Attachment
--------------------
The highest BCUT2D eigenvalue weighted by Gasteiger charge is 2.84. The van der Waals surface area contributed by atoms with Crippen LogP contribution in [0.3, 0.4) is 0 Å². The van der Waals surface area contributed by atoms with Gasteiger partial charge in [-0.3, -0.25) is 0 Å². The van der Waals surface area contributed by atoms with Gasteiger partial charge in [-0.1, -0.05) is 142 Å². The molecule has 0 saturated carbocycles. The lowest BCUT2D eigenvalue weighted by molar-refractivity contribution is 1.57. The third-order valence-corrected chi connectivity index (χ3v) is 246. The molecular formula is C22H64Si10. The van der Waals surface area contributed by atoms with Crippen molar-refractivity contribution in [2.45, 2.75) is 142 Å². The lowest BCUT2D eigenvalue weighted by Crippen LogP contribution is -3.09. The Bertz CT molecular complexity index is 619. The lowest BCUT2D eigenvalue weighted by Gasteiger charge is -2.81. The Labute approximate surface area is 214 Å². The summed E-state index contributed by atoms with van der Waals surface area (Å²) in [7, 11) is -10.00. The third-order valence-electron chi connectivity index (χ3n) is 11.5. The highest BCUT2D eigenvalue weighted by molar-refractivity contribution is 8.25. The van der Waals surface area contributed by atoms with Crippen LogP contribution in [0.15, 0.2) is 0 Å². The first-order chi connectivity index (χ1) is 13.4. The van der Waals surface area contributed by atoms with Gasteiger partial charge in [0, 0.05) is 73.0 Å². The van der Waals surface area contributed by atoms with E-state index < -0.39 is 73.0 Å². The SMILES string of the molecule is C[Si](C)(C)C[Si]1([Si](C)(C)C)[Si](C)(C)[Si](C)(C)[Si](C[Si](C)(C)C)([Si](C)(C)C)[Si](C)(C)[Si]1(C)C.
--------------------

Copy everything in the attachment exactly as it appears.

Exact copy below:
The highest BCUT2D eigenvalue weighted by Gasteiger charge is 2.84. The van der Waals surface area contributed by atoms with Crippen LogP contribution in [0.3, 0.4) is 0 Å². The van der Waals surface area contributed by atoms with Gasteiger partial charge in [-0.3, -0.25) is 0 Å². The van der Waals surface area contributed by atoms with Gasteiger partial charge in [-0.1, -0.05) is 142 Å². The molecule has 0 saturated carbocycles. The lowest BCUT2D eigenvalue weighted by molar-refractivity contribution is 1.57. The third-order valence-corrected chi connectivity index (χ3v) is 246. The molecular formula is C22H64Si10. The van der Waals surface area contributed by atoms with Crippen molar-refractivity contribution in [2.45, 2.75) is 142 Å². The lowest BCUT2D eigenvalue weighted by Crippen LogP contribution is -3.09. The Bertz CT molecular complexity index is 619. The lowest BCUT2D eigenvalue weighted by Gasteiger charge is -2.81. The Labute approximate surface area is 214 Å². The summed E-state index contributed by atoms with van der Waals surface area (Å²) in [7, 11) is -10.00. The third-order valence-electron chi connectivity index (χ3n) is 11.5. The highest BCUT2D eigenvalue weighted by molar-refractivity contribution is 8.25. The van der Waals surface area contributed by atoms with Crippen LogP contribution in [0.15, 0.2) is 0 Å². The first-order chi connectivity index (χ1) is 13.4. The van der Waals surface area contributed by atoms with Gasteiger partial charge in [0, 0.05) is 73.0 Å². The van der Waals surface area contributed by atoms with E-state index < -0.39 is 73.0 Å². The SMILES string of the molecule is C[Si](C)(C)C[Si]1([Si](C)(C)C)[Si](C)(C)[Si](C)(C)[Si](C[Si](C)(C)C)([Si](C)(C)C)[Si](C)(C)[Si]1(C)C.